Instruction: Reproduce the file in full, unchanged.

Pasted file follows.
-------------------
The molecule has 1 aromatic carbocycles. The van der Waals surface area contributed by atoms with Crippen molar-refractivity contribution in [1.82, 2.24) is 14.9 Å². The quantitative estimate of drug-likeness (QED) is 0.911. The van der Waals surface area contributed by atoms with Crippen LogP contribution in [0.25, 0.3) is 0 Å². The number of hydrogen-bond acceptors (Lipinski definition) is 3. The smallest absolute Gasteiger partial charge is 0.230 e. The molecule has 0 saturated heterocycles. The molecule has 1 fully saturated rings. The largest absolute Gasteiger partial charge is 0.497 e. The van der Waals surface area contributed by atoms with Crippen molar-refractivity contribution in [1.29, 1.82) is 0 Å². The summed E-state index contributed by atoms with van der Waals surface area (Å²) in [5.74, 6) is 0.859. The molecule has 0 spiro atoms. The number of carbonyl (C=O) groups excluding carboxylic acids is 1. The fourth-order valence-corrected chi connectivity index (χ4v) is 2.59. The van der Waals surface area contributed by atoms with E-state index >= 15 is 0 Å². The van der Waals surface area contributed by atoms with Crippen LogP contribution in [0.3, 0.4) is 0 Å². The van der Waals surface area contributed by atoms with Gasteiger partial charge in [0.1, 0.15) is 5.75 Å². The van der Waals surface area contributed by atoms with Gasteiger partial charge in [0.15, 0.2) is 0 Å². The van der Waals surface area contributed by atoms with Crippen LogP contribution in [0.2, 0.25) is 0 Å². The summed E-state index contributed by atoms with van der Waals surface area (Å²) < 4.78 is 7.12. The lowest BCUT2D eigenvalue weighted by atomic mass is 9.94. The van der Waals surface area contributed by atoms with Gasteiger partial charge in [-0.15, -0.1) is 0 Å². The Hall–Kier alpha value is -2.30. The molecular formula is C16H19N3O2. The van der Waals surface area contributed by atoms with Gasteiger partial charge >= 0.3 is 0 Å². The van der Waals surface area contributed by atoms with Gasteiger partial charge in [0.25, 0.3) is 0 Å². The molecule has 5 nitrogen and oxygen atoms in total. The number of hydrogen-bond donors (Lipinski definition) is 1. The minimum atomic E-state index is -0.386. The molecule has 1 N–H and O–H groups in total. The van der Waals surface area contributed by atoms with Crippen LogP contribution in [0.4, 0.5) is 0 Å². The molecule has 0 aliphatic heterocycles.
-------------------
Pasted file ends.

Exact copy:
The molecule has 1 aromatic carbocycles. The van der Waals surface area contributed by atoms with Crippen molar-refractivity contribution in [1.82, 2.24) is 14.9 Å². The quantitative estimate of drug-likeness (QED) is 0.911. The van der Waals surface area contributed by atoms with Crippen LogP contribution in [0.25, 0.3) is 0 Å². The number of hydrogen-bond acceptors (Lipinski definition) is 3. The smallest absolute Gasteiger partial charge is 0.230 e. The molecule has 0 saturated heterocycles. The molecule has 1 fully saturated rings. The largest absolute Gasteiger partial charge is 0.497 e. The van der Waals surface area contributed by atoms with Crippen molar-refractivity contribution in [1.29, 1.82) is 0 Å². The summed E-state index contributed by atoms with van der Waals surface area (Å²) in [5.74, 6) is 0.859. The molecule has 0 spiro atoms. The number of carbonyl (C=O) groups excluding carboxylic acids is 1. The fourth-order valence-corrected chi connectivity index (χ4v) is 2.59. The van der Waals surface area contributed by atoms with E-state index >= 15 is 0 Å². The van der Waals surface area contributed by atoms with Crippen LogP contribution in [0.3, 0.4) is 0 Å². The van der Waals surface area contributed by atoms with Gasteiger partial charge in [0.1, 0.15) is 5.75 Å². The van der Waals surface area contributed by atoms with Gasteiger partial charge in [0.15, 0.2) is 0 Å². The van der Waals surface area contributed by atoms with Crippen LogP contribution in [0.2, 0.25) is 0 Å². The summed E-state index contributed by atoms with van der Waals surface area (Å²) < 4.78 is 7.12. The lowest BCUT2D eigenvalue weighted by atomic mass is 9.94. The van der Waals surface area contributed by atoms with Gasteiger partial charge in [-0.15, -0.1) is 0 Å². The Hall–Kier alpha value is -2.30. The molecular formula is C16H19N3O2. The van der Waals surface area contributed by atoms with Gasteiger partial charge >= 0.3 is 0 Å². The van der Waals surface area contributed by atoms with Gasteiger partial charge in [0.25, 0.3) is 0 Å². The molecule has 5 nitrogen and oxygen atoms in total. The number of hydrogen-bond donors (Lipinski definition) is 1. The minimum atomic E-state index is -0.386. The molecule has 1 N–H and O–H groups in total. The van der Waals surface area contributed by atoms with Crippen LogP contribution in [0.4, 0.5) is 0 Å². The molecule has 0 aliphatic heterocycles.